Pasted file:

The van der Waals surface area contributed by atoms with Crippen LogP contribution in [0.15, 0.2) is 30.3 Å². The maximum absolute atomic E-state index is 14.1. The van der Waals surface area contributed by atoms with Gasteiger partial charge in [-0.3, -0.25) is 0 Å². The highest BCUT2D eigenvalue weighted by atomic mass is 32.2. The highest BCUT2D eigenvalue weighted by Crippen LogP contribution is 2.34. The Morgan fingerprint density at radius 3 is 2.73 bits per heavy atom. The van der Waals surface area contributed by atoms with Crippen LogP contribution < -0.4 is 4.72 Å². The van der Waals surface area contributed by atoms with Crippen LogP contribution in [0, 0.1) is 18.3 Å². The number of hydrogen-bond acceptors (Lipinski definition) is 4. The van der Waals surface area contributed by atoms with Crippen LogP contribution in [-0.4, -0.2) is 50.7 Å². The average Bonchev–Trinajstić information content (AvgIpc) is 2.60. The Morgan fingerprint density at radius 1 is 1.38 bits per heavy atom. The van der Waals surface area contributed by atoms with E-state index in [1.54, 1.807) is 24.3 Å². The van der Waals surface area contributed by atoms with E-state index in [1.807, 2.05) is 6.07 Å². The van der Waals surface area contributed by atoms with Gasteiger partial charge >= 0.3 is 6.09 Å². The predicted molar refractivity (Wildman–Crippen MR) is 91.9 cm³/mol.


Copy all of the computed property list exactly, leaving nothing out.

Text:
The van der Waals surface area contributed by atoms with Crippen LogP contribution in [0.15, 0.2) is 30.3 Å². The maximum absolute atomic E-state index is 14.1. The van der Waals surface area contributed by atoms with Gasteiger partial charge in [-0.3, -0.25) is 0 Å². The highest BCUT2D eigenvalue weighted by atomic mass is 32.2. The highest BCUT2D eigenvalue weighted by Crippen LogP contribution is 2.34. The Morgan fingerprint density at radius 3 is 2.73 bits per heavy atom. The van der Waals surface area contributed by atoms with Crippen LogP contribution < -0.4 is 4.72 Å². The van der Waals surface area contributed by atoms with Crippen LogP contribution in [0, 0.1) is 18.3 Å². The number of hydrogen-bond acceptors (Lipinski definition) is 4. The van der Waals surface area contributed by atoms with Crippen LogP contribution in [-0.4, -0.2) is 50.7 Å². The average Bonchev–Trinajstić information content (AvgIpc) is 2.60. The Morgan fingerprint density at radius 1 is 1.38 bits per heavy atom. The van der Waals surface area contributed by atoms with E-state index in [1.54, 1.807) is 24.3 Å². The van der Waals surface area contributed by atoms with E-state index in [1.807, 2.05) is 6.07 Å². The van der Waals surface area contributed by atoms with Gasteiger partial charge >= 0.3 is 6.09 Å². The predicted molar refractivity (Wildman–Crippen MR) is 91.9 cm³/mol.